# C/C++ Check to see if bit 31 is set in an unsigned int

I'm trying to check and see if a bit is set in an unsigned int. I'm not sure how I can do this, but I assume it would be something like this. I'm trying to make the cdq instruction in C++ (but a function)

Here is what I have

``````unsigned int cdq(unsigned int eax)
{
unsigned int edx = 0;

if( (eax >> 31) & 1 ) { edx = 0xFFFFFFFF; }
return edx
}
``````

When I use the function with the following values:

cdq(0x12345678) bit 31 is set (1) so it should return (unsigned int)-1 cdq(0x01) bit 31 is not set (0) so it should return 0

The problem is it always returns 0, and I'm not sure why

-
How is bit 31 set in 0x12345678? The highest bit set is bit 28. –  syam May 21 '13 at 6:38
@juanchopanza "You need `eax>>30`" -- wrong. –  Jim Balter May 21 '13 at 6:43
`eax & 0x7FFFFFFF` is 0 if the "last" bit is 0, != 0 otherwise. Supposing unsigned int has at least 32 bits. Then note that in 0x12345678 bit 31 is not set. –  ShinTakezou May 21 '13 at 6:43
@JimBalter I somehow read "31st bit" instead of "bit 31". My bad. –  juanchopanza May 21 '13 at 7:22
@JimBalter You are right, it is truly terrible. I hope I live long enough to make amends for this unforgivable act. In the mean time, I have removed the offending comment, hoping that this act will go some way towards negating this aberration. –  juanchopanza May 21 '13 at 7:38

cdq(0x12345678) bit 31 is set (1)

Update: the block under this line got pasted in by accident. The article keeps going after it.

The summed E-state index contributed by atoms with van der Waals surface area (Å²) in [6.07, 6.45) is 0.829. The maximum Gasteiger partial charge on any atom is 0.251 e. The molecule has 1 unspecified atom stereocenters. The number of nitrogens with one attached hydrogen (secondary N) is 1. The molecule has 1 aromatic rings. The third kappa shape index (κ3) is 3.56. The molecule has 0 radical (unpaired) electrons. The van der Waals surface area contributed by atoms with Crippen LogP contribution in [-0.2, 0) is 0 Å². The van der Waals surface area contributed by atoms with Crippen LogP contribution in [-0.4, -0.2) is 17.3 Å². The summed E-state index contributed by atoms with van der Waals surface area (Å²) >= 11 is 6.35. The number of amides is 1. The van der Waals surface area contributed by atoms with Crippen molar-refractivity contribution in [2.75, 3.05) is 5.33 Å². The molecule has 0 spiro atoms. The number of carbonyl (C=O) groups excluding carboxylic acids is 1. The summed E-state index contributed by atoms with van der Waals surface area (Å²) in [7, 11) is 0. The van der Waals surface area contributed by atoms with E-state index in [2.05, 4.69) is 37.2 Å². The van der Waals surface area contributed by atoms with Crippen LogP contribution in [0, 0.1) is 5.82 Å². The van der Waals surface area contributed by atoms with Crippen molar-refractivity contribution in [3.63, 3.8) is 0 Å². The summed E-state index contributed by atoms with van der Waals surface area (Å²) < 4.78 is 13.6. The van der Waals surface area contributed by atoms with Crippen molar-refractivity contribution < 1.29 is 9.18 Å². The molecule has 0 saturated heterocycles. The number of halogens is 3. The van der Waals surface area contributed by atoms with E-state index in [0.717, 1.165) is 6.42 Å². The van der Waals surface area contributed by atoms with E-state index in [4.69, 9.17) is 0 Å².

No, it's not ... the highest bit set is bit 28:

``````    1    2    3    4    5    6    7    8
0001 0010 0011 0100 0101 0110 0111 1000
^  ^
|  |
31  28
``````

You code should work, but I would use

``````if( eax & (1U << 31) ) edx = 0xFFFFFFFF;
``````

since it's a bit more direct and it shifts a constant rather than a variable so does less work at run time (although an optimizing compiler should produce the same code for both).

Actually I would write something like

``````int cdq(int eax)
{
return eax < 0? -1 : 0;
}
``````

By the way, your code doesn't actually implement cdq because your eax and edx variables are not the hardware eax and edx registers. And it's really not a very good idea to replicate ASM instructions as C functions anyway ... C has its own features for doing these sorts of things, e.g.,

``````int32_t foo = -0x12345678;
int64_t bar = (int64_t)foo;
``````
-
Good point @caf, but maybe you could just leave a comment since I was still in the process of refining this answer ... editing it is a bit aggressive. –  Jim Balter May 21 '13 at 7:00